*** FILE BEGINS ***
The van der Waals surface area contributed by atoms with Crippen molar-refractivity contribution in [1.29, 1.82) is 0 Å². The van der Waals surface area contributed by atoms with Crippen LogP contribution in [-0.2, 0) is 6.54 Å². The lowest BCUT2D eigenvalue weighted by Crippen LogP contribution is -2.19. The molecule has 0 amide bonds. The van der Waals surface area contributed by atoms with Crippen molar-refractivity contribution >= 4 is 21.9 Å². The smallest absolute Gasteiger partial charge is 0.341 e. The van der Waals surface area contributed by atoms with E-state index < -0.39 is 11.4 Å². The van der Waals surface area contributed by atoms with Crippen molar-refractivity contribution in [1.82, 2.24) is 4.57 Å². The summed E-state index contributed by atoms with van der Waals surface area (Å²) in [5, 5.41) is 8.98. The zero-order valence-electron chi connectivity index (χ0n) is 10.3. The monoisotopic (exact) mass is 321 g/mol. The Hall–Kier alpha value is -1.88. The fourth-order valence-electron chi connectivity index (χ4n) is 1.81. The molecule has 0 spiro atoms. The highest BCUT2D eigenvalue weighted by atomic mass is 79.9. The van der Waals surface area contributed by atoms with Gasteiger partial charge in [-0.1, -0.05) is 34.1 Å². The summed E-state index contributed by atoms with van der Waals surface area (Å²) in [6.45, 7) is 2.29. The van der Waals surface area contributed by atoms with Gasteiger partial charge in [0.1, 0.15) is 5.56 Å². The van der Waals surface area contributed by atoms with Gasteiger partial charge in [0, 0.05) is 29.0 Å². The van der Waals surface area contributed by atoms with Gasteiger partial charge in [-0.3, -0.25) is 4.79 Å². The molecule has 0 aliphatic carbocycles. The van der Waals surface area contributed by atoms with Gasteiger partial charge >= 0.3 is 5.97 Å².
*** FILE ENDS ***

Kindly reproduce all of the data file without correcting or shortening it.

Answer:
The van der Waals surface area contributed by atoms with Crippen molar-refractivity contribution in [1.29, 1.82) is 0 Å². The van der Waals surface area contributed by atoms with Crippen LogP contribution in [-0.2, 0) is 6.54 Å². The lowest BCUT2D eigenvalue weighted by Crippen LogP contribution is -2.19. The molecule has 0 amide bonds. The van der Waals surface area contributed by atoms with Crippen molar-refractivity contribution >= 4 is 21.9 Å². The smallest absolute Gasteiger partial charge is 0.341 e. The van der Waals surface area contributed by atoms with E-state index < -0.39 is 11.4 Å². The van der Waals surface area contributed by atoms with Crippen molar-refractivity contribution in [1.82, 2.24) is 4.57 Å². The summed E-state index contributed by atoms with van der Waals surface area (Å²) in [5, 5.41) is 8.98. The zero-order valence-electron chi connectivity index (χ0n) is 10.3. The monoisotopic (exact) mass is 321 g/mol. The Hall–Kier alpha value is -1.88. The fourth-order valence-electron chi connectivity index (χ4n) is 1.81. The molecule has 0 spiro atoms. The highest BCUT2D eigenvalue weighted by atomic mass is 79.9. The van der Waals surface area contributed by atoms with Gasteiger partial charge in [-0.1, -0.05) is 34.1 Å². The summed E-state index contributed by atoms with van der Waals surface area (Å²) in [6.45, 7) is 2.29. The van der Waals surface area contributed by atoms with Gasteiger partial charge in [0.1, 0.15) is 5.56 Å². The van der Waals surface area contributed by atoms with Gasteiger partial charge in [0, 0.05) is 29.0 Å². The van der Waals surface area contributed by atoms with Gasteiger partial charge in [-0.3, -0.25) is 4.79 Å². The molecule has 0 aliphatic carbocycles. The van der Waals surface area contributed by atoms with Gasteiger partial charge >= 0.3 is 5.97 Å².